The bit about time dilation's role in the collapse is a common confusion -- even the relativists first studying the collapse had difficulty with this.  The way it works is that, for the observer outside the black hole, time does come to a halt at the event horizon.  So according to them, the black hole actually has no interior!  All the matter is "smushed" into very thin shells that get closer and closer to the horizon.  (They also vanish from view, because the light is also being redshifted to blackness, which happens very quickly.)

But for the frame of reference of the material collapsing to form the black hole, or for someone falling into the black hole sometime later, time does not halt at the horizon.  The collapse proceeds basically as a free-fall all the way to singularity, and in a very short time according to clocks in this in-falling frame.  So if you jump into a black hole you do pass through the horizon without any hang-up, even though to someone far away they never see you reach the horizon.

Mr. Missed Her wrote:
Source of the post Also, inside of the event horizon, would time travel backwards? Because I believe that time travel to the past is extremely paradoxical and therefore impossible, I'm starting to doubt that even event horizons actually exist.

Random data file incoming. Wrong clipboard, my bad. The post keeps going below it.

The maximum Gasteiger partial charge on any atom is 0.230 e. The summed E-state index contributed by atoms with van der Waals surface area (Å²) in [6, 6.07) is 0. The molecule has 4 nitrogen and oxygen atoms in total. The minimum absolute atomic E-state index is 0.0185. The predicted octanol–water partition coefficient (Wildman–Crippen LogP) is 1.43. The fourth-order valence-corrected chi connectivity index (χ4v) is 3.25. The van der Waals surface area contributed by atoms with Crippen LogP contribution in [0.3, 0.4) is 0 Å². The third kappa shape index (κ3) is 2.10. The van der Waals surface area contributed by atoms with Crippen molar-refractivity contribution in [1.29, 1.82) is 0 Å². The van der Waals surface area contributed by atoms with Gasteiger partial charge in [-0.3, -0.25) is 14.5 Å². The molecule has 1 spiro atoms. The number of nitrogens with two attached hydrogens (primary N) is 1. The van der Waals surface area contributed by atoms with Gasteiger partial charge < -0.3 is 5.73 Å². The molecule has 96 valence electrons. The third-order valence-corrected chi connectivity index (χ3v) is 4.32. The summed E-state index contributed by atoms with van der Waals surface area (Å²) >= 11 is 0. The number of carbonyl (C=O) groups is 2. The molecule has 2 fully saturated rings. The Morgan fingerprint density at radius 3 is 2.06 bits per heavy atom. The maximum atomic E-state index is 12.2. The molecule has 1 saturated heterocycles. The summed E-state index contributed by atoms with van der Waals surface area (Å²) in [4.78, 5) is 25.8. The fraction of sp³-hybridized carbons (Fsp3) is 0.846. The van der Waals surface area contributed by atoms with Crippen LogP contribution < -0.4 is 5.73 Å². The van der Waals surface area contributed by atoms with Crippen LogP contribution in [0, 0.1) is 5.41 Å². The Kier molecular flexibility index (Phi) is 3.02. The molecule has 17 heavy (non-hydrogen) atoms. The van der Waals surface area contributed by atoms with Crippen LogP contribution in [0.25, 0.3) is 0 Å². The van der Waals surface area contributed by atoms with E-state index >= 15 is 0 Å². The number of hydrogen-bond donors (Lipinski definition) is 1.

Not quite.  What happens is that time and one of the spatial directions switch roles.  The inward direction acts like the direction of the future, so once inside the horizon you are forced to move further inward.  To move outward would be equivalent to travelling into the past, which as you say, is quite forbidden!

A very good way to think about it is as if you are fish about to go over a waterfall.  At some point, the current flows faster than you can swim, so even if you try swimming upstream, you're still going farther down.  This point where you can no longer possibly escape is location of the event horizon, and the singularity is like the sharp rocks at the bottom.

Mr. Missed Her wrote:
Source of the post Now, I am quite possibly wrong, since my understanding of Einsteinian relativity and quantum mechanics is small. Sadly, no high school that I know of offers those courses. Although if my understanding is correct, there should be this interesting result: black holes have holes inside. They're bubbles!

Yeah, I don't know of any High School that would teach these subjects, but if you go through a physics program at college or university you'll get some much deeper knowledge about them.  There is also lots of material available freely online. :)
 
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midtskogen
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10 Aug 2017 22:05